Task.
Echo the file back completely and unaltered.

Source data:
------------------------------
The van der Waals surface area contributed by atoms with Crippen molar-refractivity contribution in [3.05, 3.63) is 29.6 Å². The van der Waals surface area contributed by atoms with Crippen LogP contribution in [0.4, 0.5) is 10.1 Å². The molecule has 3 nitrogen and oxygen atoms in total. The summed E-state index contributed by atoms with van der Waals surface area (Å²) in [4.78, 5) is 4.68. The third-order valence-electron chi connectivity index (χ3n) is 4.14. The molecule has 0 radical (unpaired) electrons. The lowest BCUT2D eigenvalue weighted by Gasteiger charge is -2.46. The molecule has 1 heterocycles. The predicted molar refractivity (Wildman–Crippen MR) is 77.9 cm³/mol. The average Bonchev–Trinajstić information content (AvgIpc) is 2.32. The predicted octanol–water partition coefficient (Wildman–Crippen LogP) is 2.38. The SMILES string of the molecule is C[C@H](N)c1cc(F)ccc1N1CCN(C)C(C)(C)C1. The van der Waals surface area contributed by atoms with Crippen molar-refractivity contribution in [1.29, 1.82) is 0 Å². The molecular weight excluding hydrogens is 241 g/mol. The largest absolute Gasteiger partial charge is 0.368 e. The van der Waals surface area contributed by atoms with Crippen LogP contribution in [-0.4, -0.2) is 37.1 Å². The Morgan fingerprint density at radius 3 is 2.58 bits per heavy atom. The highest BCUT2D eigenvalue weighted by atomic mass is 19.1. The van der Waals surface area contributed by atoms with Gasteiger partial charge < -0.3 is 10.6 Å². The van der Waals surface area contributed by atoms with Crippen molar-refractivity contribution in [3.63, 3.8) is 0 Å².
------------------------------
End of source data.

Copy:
The van der Waals surface area contributed by atoms with Crippen molar-refractivity contribution in [3.05, 3.63) is 29.6 Å². The van der Waals surface area contributed by atoms with Crippen LogP contribution in [0.4, 0.5) is 10.1 Å². The molecule has 3 nitrogen and oxygen atoms in total. The summed E-state index contributed by atoms with van der Waals surface area (Å²) in [4.78, 5) is 4.68. The third-order valence-electron chi connectivity index (χ3n) is 4.14. The molecule has 0 radical (unpaired) electrons. The lowest BCUT2D eigenvalue weighted by Gasteiger charge is -2.46. The molecule has 1 heterocycles. The predicted molar refractivity (Wildman–Crippen MR) is 77.9 cm³/mol. The average Bonchev–Trinajstić information content (AvgIpc) is 2.32. The predicted octanol–water partition coefficient (Wildman–Crippen LogP) is 2.38. The SMILES string of the molecule is C[C@H](N)c1cc(F)ccc1N1CCN(C)C(C)(C)C1. The van der Waals surface area contributed by atoms with Crippen molar-refractivity contribution in [1.29, 1.82) is 0 Å². The molecular weight excluding hydrogens is 241 g/mol. The largest absolute Gasteiger partial charge is 0.368 e. The van der Waals surface area contributed by atoms with Crippen LogP contribution in [-0.4, -0.2) is 37.1 Å². The Morgan fingerprint density at radius 3 is 2.58 bits per heavy atom. The highest BCUT2D eigenvalue weighted by atomic mass is 19.1. The van der Waals surface area contributed by atoms with Gasteiger partial charge < -0.3 is 10.6 Å². The van der Waals surface area contributed by atoms with Crippen molar-refractivity contribution in [3.63, 3.8) is 0 Å².